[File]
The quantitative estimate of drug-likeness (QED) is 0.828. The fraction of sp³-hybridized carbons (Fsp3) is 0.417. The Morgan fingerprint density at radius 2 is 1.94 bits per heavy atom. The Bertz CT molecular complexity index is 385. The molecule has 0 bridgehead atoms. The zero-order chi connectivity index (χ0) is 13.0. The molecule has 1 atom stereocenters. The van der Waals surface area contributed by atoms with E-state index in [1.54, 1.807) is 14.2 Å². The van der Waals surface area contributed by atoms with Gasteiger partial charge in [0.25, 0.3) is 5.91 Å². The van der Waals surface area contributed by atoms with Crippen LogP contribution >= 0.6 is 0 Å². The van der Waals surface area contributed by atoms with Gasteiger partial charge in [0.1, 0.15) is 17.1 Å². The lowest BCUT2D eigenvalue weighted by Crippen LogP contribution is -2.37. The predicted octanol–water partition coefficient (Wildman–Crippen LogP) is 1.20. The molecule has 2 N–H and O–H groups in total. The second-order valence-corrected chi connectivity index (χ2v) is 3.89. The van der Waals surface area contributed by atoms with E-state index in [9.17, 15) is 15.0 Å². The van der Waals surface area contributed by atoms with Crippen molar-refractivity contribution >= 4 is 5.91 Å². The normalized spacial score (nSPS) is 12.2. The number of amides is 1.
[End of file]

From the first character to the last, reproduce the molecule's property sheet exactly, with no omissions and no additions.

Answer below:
The quantitative estimate of drug-likeness (QED) is 0.828. The fraction of sp³-hybridized carbons (Fsp3) is 0.417. The Morgan fingerprint density at radius 2 is 1.94 bits per heavy atom. The Bertz CT molecular complexity index is 385. The molecule has 0 bridgehead atoms. The zero-order chi connectivity index (χ0) is 13.0. The molecule has 1 atom stereocenters. The van der Waals surface area contributed by atoms with E-state index in [1.54, 1.807) is 14.2 Å². The van der Waals surface area contributed by atoms with Gasteiger partial charge in [0.25, 0.3) is 5.91 Å². The van der Waals surface area contributed by atoms with Crippen LogP contribution >= 0.6 is 0 Å². The van der Waals surface area contributed by atoms with Gasteiger partial charge in [0.1, 0.15) is 17.1 Å². The lowest BCUT2D eigenvalue weighted by Crippen LogP contribution is -2.37. The predicted octanol–water partition coefficient (Wildman–Crippen LogP) is 1.20. The molecule has 2 N–H and O–H groups in total. The second-order valence-corrected chi connectivity index (χ2v) is 3.89. The van der Waals surface area contributed by atoms with E-state index in [9.17, 15) is 15.0 Å². The van der Waals surface area contributed by atoms with Crippen molar-refractivity contribution >= 4 is 5.91 Å². The normalized spacial score (nSPS) is 12.2. The number of amides is 1.